A skier triggered a large, 1,000 foot long slide on Sunday inside the boundary of a closed Alta Ski Area reports Fox 13 Salt Lake City. Nobody was caught, injured, or killed.The incident shows how although it may be late in the season, avalanches are always a factor as long as there is snow on the ground.
The Utah Avalanche Center stopped issuing its daily advisories earlier this month but the website still warns its readers, “Spring storms and warm temperatures may make avalanche danger rise.” Their guide to springtime avalanche danger is actually posted as their current advisory and you can find it here.
What’s really remarkable is that the UAC has accomplished its lofty goal of zero backcountry, avalanche-related fatalities for the second year in a row. While that could change, we hope spring skiers/riders will heed the information below and stay out of harm’s way.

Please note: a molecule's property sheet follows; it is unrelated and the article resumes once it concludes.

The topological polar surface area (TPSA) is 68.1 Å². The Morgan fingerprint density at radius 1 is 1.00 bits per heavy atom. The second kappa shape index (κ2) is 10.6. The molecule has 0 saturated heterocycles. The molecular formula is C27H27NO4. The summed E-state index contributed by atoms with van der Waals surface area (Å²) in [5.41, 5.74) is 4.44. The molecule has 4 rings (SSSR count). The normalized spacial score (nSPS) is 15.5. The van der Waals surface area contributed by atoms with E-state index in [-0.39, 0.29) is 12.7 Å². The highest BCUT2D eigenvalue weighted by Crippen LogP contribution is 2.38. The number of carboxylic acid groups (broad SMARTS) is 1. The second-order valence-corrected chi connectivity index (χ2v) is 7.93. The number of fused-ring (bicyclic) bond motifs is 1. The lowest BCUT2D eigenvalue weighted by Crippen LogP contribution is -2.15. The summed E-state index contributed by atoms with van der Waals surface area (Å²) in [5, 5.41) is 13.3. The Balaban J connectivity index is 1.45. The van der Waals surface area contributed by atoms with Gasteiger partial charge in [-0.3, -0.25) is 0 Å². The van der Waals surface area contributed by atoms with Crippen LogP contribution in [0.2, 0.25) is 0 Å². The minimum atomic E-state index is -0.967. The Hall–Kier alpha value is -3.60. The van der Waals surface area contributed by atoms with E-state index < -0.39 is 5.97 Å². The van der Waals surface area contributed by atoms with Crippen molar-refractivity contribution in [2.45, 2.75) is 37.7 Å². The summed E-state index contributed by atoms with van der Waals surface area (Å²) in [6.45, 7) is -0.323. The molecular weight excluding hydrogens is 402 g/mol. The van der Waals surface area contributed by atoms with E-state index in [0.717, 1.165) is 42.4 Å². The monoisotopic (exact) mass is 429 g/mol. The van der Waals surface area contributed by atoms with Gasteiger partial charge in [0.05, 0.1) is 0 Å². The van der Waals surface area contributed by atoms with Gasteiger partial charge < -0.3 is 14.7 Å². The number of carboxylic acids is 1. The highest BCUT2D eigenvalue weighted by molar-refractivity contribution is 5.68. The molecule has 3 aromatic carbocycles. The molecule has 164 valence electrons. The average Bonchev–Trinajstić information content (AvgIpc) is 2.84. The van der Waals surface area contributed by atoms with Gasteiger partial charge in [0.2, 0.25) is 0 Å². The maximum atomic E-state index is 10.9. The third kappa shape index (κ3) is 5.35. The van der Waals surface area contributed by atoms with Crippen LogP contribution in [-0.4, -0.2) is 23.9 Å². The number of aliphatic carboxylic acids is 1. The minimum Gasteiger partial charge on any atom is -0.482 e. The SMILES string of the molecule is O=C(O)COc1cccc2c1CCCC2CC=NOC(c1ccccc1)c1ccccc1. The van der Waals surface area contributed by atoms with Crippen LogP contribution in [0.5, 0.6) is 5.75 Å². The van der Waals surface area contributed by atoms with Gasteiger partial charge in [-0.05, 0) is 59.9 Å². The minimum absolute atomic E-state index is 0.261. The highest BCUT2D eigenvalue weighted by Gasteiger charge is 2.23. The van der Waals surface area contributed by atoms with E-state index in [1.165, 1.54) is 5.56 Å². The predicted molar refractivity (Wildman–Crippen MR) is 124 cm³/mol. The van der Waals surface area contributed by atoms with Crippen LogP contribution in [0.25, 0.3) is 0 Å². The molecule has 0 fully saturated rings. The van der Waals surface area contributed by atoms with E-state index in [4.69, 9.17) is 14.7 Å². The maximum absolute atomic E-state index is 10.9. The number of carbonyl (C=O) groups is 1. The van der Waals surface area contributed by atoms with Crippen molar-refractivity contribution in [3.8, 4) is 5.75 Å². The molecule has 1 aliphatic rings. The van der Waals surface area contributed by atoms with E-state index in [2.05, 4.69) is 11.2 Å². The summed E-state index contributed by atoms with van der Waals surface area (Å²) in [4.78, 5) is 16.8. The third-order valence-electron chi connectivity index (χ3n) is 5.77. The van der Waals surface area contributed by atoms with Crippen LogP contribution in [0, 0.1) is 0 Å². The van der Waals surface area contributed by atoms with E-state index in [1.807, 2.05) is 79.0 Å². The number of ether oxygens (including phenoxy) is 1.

The Bottom Line For Wet Avalanches:
Get out early and get home early. Get off of–and out from underneath–any slope approaching 35 degrees or steeper when the snow becomes wet enough to not support your weight. Warning signs may include:
- Roller balls (pinwheels) in new snow that is getting wet for the first time
- Natural or human triggered wet sluffs
- Small sluffs fanning out into larger slides, or running long distances
- Punchy or collapsing crusts
- Cornices breaking off
- Several days of strong melting combined with no refreeze at night.
Any of these signs mean it’s time to head home, or at least change to an aspect with cooler snow. Remember, even “smaller” slides can be dangerous in high-consequence terrain, such as above a terrain trap, trees, rocks, cliffs or a long, large avalanche path. Plan your trip to have a safe exit back to the car. (You can always click on the “I” button next to the avalanche problem icon for more information.)
Find up-to-date avalanche info and data here: Utah Avalanche Center